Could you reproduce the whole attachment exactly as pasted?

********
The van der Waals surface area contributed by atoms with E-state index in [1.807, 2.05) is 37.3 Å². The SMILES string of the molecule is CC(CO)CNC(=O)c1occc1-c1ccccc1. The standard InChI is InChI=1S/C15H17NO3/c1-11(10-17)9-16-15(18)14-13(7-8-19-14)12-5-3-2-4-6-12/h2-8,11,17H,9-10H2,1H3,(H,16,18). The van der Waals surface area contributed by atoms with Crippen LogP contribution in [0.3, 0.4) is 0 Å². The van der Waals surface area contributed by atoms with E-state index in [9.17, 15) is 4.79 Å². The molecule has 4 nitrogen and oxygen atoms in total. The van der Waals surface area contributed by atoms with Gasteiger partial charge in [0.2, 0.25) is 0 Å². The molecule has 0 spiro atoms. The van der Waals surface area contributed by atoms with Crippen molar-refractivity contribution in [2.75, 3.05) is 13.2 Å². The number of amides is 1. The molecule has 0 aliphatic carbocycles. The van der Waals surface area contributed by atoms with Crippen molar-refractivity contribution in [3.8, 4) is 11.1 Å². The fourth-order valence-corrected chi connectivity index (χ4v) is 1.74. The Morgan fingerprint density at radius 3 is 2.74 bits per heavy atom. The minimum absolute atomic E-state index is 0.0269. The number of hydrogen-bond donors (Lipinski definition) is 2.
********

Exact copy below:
The van der Waals surface area contributed by atoms with E-state index in [1.807, 2.05) is 37.3 Å². The SMILES string of the molecule is CC(CO)CNC(=O)c1occc1-c1ccccc1. The standard InChI is InChI=1S/C15H17NO3/c1-11(10-17)9-16-15(18)14-13(7-8-19-14)12-5-3-2-4-6-12/h2-8,11,17H,9-10H2,1H3,(H,16,18). The van der Waals surface area contributed by atoms with Crippen LogP contribution in [0.3, 0.4) is 0 Å². The van der Waals surface area contributed by atoms with E-state index in [9.17, 15) is 4.79 Å². The molecule has 4 nitrogen and oxygen atoms in total. The van der Waals surface area contributed by atoms with Gasteiger partial charge in [0.2, 0.25) is 0 Å². The molecule has 0 spiro atoms. The van der Waals surface area contributed by atoms with Crippen molar-refractivity contribution in [2.75, 3.05) is 13.2 Å². The number of amides is 1. The molecule has 0 aliphatic carbocycles. The van der Waals surface area contributed by atoms with Crippen molar-refractivity contribution in [3.8, 4) is 11.1 Å². The fourth-order valence-corrected chi connectivity index (χ4v) is 1.74. The Morgan fingerprint density at radius 3 is 2.74 bits per heavy atom. The minimum absolute atomic E-state index is 0.0269. The number of hydrogen-bond donors (Lipinski definition) is 2.